9 August 2022

The Rise Of Fintech 3.0

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For the past decade, the financial services sector has made great strides toward innovation. We have seen technologies move more services to digital channels. Artificial intelligence and smart algorithms today power services ranging from robo-advisors that nudge consumers toward better financial behaviors to analytics that help retirees withdraw their nest egg more effectively—and everything in between.

While this period—which I call Fintech 2.0—has immensely benefited people all over the world, helping them connect to the digital economy and improve their financial health, a lot of the innovation we have witnessed so far has been incremental. In other words, they have been more on the “fin” side of the house than on the “tech” side. In practice, this Fintech 2.0 approach mostly repackages a financial service in a way that improves usability, such as adding a behavioral economics aspect to it, for example—or functionality, by integrating a service that was previously siloed into a seamless flow.

Don’t get me wrong; there are exceptions. Many “digitally native” fintech startups have delivered nicely on their goals and disrupted traditional players successfully. For example, some clever entrepreneurs found out that nonfinancial data can be more predictive than past financial data to risk-assess consumers—powering big FI and changing how credit scoring works everywhere.

But for most of those who are in the business of incremental innovation, the hype seems to be ending. Recent consolidations, lower valuations and scarcer capital mean that several Fintech 2.0 are scaling back, laying off staff or shutting down altogether.

Big FI Is Still Winning 

One of the reasons why Fintech 2.0’s allure is fading is that big FI is still winning. Despite some disruption here and there, large firms still enjoy well-established relationships with their customers and deep regulatory clout. Additionally, because a lot of the innovation happens at the edge of their businesses, they continue to maintain and profit from core services. This, in turn, allows them to more frequently than not grow by partnering, acquiring or building solutions in-house following another innovator’s blueprint. All of this is relegating more and more Fintech 2.0-type solutions into the commodity category instead of the compelling innovation one.

More Tech Than “Fin” 

The rise of what I like to call Fintech 3.0 will spotlight those platforms that effectively leverage major technological shifts to expand the market, enhance use cases—and break off from legacy technologies that have reached their limits. The shift to software-defined trust (SDT) is a good example.

Up until now, Fintech 2.0 solutions have relied on hardware to secure sensitive data and authenticate whoever needs access to it. This has kept the market shackled to costly, slow-moving infrastructure anchored on security chips—like the ones you see on your payment card, inside your phone and on the terminals and dongles merchants use to accept digital payments. Replacing this antiquated model, which is susceptible to shortages like the one we are facing today, with a software-based model can motion the market to a renewed period of innovation and expanded gains—a space ripe for more tech than “fin.”

The big push to tap-to-pay by the card networks, which focuses on devaluing and ultimately removing this anchor at the endpoint, and the entry of Apple into this space—which never does anything casually—is writing on the wall that we are entering a new era in the financial services space.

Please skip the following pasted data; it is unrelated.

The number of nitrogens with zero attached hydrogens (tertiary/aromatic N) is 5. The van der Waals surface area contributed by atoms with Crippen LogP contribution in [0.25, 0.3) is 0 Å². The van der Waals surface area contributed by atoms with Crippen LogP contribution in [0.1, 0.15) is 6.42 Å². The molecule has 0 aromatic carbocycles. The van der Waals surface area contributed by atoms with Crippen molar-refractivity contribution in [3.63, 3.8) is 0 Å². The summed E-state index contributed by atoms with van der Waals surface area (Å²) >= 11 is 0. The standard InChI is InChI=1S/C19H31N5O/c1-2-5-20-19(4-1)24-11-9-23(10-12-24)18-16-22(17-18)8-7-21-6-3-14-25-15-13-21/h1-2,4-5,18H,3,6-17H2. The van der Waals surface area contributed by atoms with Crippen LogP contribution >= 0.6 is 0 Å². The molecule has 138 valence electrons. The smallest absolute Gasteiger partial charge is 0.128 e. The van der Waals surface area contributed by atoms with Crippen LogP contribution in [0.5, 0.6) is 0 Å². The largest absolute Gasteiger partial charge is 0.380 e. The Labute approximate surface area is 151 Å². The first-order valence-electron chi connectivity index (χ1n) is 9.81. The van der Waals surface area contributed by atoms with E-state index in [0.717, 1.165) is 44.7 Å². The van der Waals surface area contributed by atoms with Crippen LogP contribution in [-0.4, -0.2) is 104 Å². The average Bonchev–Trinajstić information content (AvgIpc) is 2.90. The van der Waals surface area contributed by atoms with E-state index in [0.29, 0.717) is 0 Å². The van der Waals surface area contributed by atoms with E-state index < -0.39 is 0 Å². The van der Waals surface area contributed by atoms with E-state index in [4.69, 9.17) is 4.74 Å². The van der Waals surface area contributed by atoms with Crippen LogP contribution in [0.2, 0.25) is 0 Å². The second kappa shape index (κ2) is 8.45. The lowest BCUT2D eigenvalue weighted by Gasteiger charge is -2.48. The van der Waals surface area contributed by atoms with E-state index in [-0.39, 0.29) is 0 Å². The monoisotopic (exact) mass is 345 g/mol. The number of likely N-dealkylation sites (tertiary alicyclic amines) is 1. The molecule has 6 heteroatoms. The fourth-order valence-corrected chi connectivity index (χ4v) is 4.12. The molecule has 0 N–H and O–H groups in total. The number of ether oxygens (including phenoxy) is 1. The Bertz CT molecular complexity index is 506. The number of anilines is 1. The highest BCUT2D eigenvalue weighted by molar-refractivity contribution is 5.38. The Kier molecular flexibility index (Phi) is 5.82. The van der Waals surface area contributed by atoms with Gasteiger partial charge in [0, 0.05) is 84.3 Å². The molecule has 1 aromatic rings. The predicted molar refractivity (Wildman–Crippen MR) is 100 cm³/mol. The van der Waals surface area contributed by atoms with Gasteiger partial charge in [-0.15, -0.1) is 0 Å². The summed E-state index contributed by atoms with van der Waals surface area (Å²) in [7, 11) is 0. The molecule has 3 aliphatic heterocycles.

A New And Improved Anchor 

While Apple’s payment acceptance efforts seem to be moving forward despite renewed regulatory scrutiny, one cannot but wonder what Samsung’s next step will be. I predict that very soon Samsung will find a new way to join in on the fun—I say “new” because Samsung was one of the early investors in Mobeewave, the startup that Apple snagged to create its own tap-to-pay solution. I believe they will probably build their own solution to compete with Apple for the payments’ acceptance market—and with device prices way lower than Apple’s, they might as well have an advantage.

What nobody is talking about, however, is that these efforts are just a new and improved anchor. While Mobeewave’s solution attracted both heavy hitters, its technology is still grounded on hardware—a chip inside the device houses the logic needed to process a transaction. In Apple’s case, this is a solution available only on phones and not even all models.

While a good nudge for the softPOS industry, these types of solutions are not a leap forward, but a sidestep that transfers endpoint control from one device maker (the payment terminal manufacturer) to another (the phone manufacturer). Heck, in the backend, banks still use big boxes called hardware security modules to hold keys. The real leap will only come from replacing these last hardware bastions with software.

By no means getting to Fintech 3.0 will be an easy undertaking. I should know, MagicCube’s software-defined trust environment took several years to develop and prove. Getting certified by the necessary industry bodies seemed never-ending because the standards and financial regulations don’t move at the same pace as technology innovation. Even when entrepreneurs overcome these hurdles, being a category-creating business means being met with skepticism on the daily.

Nonetheless, transformational innovations win in the end: Look at what happened to the EMV chip or NFC. In the words of Victor Hugo, “Nothing else in the world... not all the armies... is so powerful as an idea whose time has come.”

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